Thursday, October 11, 2012

Good Bye Boys

I went to feed my ladies this morning.  Roughly weekly, I deliver a half gallon of nearly 2:1 ratio of sugar to water.  They appreciate a little fast food this time of year when the nectar is scarce and the air chilly.  Honey bees form a cluster at about 52 degrees F, which means they all clump together in a large ball, with the queen and brood in the middle.  Older bees make up the outside of the "bee ball" and swap positions to stay warm.  They vibrate their flight muscles, without actually moving their wings,  fast enough to heat the cluster to as warm as 93 degrees.  During these chilly days they may break cluster for only the warmest part of the day, and are happy to have some sugar water right nearby.  Of course I only took a tiny bit of their honey, so they have plenty of the real deal as well.  I'm hoping they're saving that for the really cold months when I won't be delivering.

I've affectionately referred to them as "the ladies" all summer, despite the few (several hundred perhaps?) brothers among them.  The drones live an easy life, of no work--aside from hoping to mate with a virgin queen, and eating all the nectar and honey their sisters bring in. (If ever their wish comes to fruition they will chase and catch said queen, and will begin mating while maintaining wing velocity so high they will actually "pop" and explode upon ejaculation, dying and falling to the ground*),  Not a bad life.  Until October.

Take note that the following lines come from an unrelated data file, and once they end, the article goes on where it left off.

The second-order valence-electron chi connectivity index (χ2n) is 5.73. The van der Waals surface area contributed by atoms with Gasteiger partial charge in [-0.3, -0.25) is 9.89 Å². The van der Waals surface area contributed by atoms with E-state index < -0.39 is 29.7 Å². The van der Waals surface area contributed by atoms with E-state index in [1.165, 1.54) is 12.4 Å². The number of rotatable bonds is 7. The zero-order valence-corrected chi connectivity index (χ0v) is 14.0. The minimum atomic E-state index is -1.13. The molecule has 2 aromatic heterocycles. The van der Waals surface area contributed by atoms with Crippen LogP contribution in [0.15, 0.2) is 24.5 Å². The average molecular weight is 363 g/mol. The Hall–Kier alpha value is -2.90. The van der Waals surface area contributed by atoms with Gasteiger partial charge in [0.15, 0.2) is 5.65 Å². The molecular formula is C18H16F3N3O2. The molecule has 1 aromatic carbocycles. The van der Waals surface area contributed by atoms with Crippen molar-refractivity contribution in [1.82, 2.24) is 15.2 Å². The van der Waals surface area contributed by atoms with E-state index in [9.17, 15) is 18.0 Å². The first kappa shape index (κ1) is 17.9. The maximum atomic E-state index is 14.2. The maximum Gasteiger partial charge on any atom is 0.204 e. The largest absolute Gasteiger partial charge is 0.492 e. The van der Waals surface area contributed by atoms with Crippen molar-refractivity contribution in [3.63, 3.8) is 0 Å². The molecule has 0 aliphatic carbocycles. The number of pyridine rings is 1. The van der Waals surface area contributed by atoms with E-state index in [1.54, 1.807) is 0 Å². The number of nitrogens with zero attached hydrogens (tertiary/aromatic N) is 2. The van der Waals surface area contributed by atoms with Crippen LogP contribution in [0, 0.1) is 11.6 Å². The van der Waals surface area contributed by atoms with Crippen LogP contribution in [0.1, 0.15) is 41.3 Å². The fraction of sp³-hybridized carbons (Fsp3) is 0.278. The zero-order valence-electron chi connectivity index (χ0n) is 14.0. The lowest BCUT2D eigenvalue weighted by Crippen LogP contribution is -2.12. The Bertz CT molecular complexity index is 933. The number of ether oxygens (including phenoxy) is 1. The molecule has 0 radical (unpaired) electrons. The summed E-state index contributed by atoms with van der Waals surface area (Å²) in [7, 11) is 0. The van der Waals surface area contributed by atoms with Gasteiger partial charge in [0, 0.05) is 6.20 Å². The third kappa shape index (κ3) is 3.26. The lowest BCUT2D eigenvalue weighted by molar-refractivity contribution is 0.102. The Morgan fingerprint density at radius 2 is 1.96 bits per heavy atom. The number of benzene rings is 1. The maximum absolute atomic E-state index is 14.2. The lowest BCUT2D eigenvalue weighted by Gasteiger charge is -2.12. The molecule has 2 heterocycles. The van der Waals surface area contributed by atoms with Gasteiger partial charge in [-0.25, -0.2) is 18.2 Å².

A week ago when I made my sugar rounds I noticed maybe 30-50 bees swarming anxiously about the entrance.  At first I was afraid there was some kind of robbing taking place, since a few of the bees were yellow jackets.  But on closer inspection I realized that aside from the few foreign visitors, the panicky bees were all drones who were desperately trying to gain entrance to the hive, where their sisters had suddenly turned against them.

Today I discovered a rather large pile of dead bees, most of them drones just off to the side of my hive stand.  The poor boys must have formed their own tiny cluster and perished in the night, having been evicted.  Such is the life of a fall drone.  The ladies know they eat a lot--they're quite a bit larger after all, and since they do so little work its hardly worth feeding them all winter.  Out they go.  Its the way of things, but oh what a sad thing to find.

My ladies however were thrilled to have the syrup and I noticed a few brave souls still returning with pollen baskets full, and lots on tiny new bees gathered about the feeder.  These girls are the bees who may actually live to see spring.  I hope they eat up.  Winter is a hard time of year to be a bee.

*At least according to The Storey Guide to Backyard Bee Keeping

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